I was pissed: My story. What signal does feeling overwhelmed send to us? How can we respond, mature adult gentlemen?

I was pissed: My story. What signal does feeling overwhelmed send to us? How can we respond, mature adult gentlemen?

Written by Dr. Larry

I was pissed: my story. What signal does feeling overwhelmed send to us? How can we respond, mature adult gentlemen?

Chunk it down. Break it down into bite sized steps.

I recently had to take a 60 question test as part of my medical re-certification. It was painful, made me feel like a dumb medical student again. Thank you medical establishment. Many of the questions were those “check all correct answers” so really one question become 5-6 true and false questions, and a 60 question test turns into 300. The worst.

I hated it.

I had to do 3 of these 60 question tests. Barf. The first one took forever. How in the world was I going to do this by the deadline, which of course was days away?

But for the second one, I tried something different. Instead of trying to chug the whole 60 questions at once, I decided I would just do 10 at a time. One step at a time. So I did. And I found myself doing more than 10, often 20. Taking a break. And I was able to get through it much more quickly, and more importantly, less painful.

Now on these tests, you have to get >80% correct, and you have the opportunity to go back and correct some of the mistakes after reading about the answer. The test was broken down into 6 parts. So again, I attacked it one by one, as opposed to just slogging through the whole thing. When I finished reviewing the first section of answers, it showed as complete and “passed,” and I felt a sense of accomplishment. I was getting it done. Check. And the second, and on and on.

So I thought about my basic emotional reaction going on here, and what I’d learned about this process. When I tried to do it all at once, I felt overwhelmed. That was probably 4-5 hours of work, it felt without end. Did I mention it was not my favorite. I got it done, by sheer will alone. But pretty painfully.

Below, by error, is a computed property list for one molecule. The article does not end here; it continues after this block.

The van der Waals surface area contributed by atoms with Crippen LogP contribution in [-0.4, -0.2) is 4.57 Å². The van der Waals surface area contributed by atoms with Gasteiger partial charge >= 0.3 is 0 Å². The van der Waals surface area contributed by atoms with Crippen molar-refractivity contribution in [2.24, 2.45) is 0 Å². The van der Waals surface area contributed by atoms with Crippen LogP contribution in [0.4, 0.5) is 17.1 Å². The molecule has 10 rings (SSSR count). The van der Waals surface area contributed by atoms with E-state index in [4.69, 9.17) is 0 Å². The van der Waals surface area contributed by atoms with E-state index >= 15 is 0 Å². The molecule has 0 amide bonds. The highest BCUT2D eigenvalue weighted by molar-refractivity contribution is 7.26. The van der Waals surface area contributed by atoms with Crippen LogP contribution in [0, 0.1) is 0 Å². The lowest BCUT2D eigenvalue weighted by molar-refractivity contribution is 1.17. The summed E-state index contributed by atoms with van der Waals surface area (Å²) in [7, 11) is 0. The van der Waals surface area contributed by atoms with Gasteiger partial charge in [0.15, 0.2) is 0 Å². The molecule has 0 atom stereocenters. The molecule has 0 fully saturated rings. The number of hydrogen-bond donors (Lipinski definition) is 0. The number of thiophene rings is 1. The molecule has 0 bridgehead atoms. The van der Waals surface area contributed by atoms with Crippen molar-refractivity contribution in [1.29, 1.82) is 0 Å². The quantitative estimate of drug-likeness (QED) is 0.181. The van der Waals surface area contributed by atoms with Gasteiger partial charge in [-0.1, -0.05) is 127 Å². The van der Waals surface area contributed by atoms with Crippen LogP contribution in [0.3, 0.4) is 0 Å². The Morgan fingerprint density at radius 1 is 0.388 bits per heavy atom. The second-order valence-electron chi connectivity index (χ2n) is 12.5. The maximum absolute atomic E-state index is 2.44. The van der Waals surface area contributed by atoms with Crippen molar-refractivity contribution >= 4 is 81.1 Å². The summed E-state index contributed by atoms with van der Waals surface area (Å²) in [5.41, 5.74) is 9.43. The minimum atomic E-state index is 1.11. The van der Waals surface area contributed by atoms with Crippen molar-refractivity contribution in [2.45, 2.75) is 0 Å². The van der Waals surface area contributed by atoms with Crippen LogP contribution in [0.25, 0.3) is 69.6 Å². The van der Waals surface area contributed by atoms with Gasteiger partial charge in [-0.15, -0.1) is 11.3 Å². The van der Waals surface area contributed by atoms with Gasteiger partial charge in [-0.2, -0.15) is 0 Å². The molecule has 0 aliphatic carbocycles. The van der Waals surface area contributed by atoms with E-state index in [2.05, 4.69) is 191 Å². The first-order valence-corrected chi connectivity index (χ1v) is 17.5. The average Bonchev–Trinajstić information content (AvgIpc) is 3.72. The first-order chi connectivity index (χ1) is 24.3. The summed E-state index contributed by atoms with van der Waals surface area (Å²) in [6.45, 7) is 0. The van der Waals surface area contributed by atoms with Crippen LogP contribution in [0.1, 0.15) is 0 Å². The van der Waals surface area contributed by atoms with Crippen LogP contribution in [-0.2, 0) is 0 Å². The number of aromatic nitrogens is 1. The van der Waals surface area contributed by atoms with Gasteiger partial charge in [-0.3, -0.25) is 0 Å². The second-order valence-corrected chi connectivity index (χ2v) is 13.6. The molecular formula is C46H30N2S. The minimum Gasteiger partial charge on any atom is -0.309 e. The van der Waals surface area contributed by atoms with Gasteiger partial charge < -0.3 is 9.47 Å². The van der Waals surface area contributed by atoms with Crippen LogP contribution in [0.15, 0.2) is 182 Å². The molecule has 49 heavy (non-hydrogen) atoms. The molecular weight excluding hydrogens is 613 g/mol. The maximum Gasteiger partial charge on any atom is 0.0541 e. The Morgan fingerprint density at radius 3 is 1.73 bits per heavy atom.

When I broke it up into much smaller parts, it was a much easier process. Many small accomplishments, as I got the whole thing done. Took off the pressure to do it all at once, and get it out. It almost was an enjoyable process (I don’t want to admit that about a test I was mandated to take), but doing it in this way was definitely much less painful.

This feeling overwhelmed thing–what does it mean? What purpose does it serve? While it was an uncomfortable emotion, it was a distress signal. It was my psyche (and body), saying, “Hey big guy. This is too much. We aren’t going to be able to get these 60 questions done, and 80% answered, in the hour you’ve give for this.” That’s the message, amped up with some stress and adrenaline.

Now if I’m a caveman about this, I’m going to just slam my head into the wall and press on, using sheer will to get it done. And I did, somewhat proudly. Definitely still part caveman. But then for the next test, I tried something different. I almost paused to figure out why I was so overwhelmed. I decided to break it down into bite sized pieces. In other words, I listened to the message the emotion was signaling. And by doing so, a much better process in every way resulted.

The takeaway, you get it–think about your own projects and goals in life. Are they broken down into bite sized steps? Or are they these humongous massive goals that are just make $1,000,000 or bust? Most buildings go up one brick at a time. Same with most empires, businesses and bodies in great shape. Nobody went from 350 pounds to 180 all at once. It was 5 pounds here, 5 pounds there. 100, 50 and even 10 pounds can seem overwhelming. And relationships? It takes time to grow into the people we want to be, for the people we want to be with. Not to mention time to build a grounded relationship.

Don’t be afraid to listen to those emotions, gentleman. They mean something, and are there for a reason. And can often guide us to a better life.

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